How Do You Know the Difference Between a Troubled Teen and a Teen Who is Just Going Through Adolescence?

troubled teen covering faceBy: Tim Gilleand, MA

Not a child anymore

Adolescence is a very confusing time for teenagers and parents. Your baby is no longer a child, but also not an adult. What are they? What freedoms do you allow and what do you still try and control? This stage of life brings parents many questions such as these, but it also brings another slew of questions to the teenager themselves. Who am I? Who do I want to become? What are these new feelings and what do I do with them? Because these questions affect all of us going through this, it can be difficult to determine the difference between normal growing pains and having a truly troubled teen.

To understand what constitutes a troubled teen, we need to define what we mean. Amy Morin, LCSW with defines a troubled teen as one experiencing significant behavioral problems, mental health issues affecting their functioning, substance use, learning difficulties, and/or social integration problems.

Upset, not necessarily troubled

All teens are going to face trials of life adjustments. This is normal. They are going to challenge authority with their behavior to test their boundaries. That is different from a pervasive pattern of dangerous or unacceptable behavior. Most teens will also experience some symptoms common with anxiety or depression as they are maturing. Many teens will learn how to manage these themselves with some help from their peers and supportive adults in their lives. They become mental health concerns when they begin affecting their daily functioning and/or physical health (eating, sleeping, etc.).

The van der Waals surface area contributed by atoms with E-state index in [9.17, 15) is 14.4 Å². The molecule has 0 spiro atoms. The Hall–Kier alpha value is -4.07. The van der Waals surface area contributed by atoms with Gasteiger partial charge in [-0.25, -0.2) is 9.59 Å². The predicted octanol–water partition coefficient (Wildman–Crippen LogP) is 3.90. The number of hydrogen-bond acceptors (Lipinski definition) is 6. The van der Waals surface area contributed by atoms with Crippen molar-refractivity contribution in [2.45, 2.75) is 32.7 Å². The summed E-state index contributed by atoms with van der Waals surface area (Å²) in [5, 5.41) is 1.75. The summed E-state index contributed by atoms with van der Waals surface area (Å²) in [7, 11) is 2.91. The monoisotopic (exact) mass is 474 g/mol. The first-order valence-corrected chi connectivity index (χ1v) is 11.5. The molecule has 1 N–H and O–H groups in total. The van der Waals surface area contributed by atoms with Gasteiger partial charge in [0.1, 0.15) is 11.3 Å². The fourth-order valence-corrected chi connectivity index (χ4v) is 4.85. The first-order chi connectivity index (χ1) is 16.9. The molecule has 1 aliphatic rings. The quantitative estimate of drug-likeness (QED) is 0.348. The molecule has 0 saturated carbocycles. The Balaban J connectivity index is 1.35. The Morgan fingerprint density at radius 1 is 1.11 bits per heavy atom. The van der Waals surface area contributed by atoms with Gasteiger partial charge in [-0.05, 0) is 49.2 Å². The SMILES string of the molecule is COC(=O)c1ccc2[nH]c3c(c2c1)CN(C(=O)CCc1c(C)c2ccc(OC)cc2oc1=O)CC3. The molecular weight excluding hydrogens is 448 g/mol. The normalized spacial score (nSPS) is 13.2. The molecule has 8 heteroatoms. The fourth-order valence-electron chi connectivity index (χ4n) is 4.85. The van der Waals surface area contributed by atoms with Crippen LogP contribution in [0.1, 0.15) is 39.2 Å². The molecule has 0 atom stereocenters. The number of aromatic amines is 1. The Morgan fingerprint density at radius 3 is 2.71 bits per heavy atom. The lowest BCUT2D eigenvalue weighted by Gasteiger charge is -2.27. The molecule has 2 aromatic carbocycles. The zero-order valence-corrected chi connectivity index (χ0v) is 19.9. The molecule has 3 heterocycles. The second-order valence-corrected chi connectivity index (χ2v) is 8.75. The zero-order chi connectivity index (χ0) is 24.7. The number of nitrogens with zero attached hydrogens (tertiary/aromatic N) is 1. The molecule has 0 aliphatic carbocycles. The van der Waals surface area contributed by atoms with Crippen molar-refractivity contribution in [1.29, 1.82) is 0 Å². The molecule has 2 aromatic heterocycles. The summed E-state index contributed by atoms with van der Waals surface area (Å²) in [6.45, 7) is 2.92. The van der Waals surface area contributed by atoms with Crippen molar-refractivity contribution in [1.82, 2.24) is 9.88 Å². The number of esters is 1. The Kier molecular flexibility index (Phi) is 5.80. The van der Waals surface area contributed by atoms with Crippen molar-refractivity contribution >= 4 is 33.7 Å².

Substance use can also be distinguished between curiosity/experimentation and addiction or illegal behavior. Learning difficulties can be natural with your teen’s personality or cognitive level, but it can also be a sign of other factors possibly present or developmental issues. Social anxiety also has a healthy component as we learn what is socially acceptable. Where it becomes needing of attention is when it starts affecting their ability to function and fulfill their role as a student or member of the family.

Know the difference, and take action if needed

Doing a personal inventory of your teen on these different factors can help you start to determine if your child is experiencing normal adolescent trials or fitting the definition of a troubled teen in need of help. At Crosswinds, we have experience working with youth at all stages of childhood through adolescence into adulthood. We work with those just beginning to show some symptoms and those who are in full-blown crisis. We hope to elicit change in that critical phase of life before issues are able to seed them too deeply.

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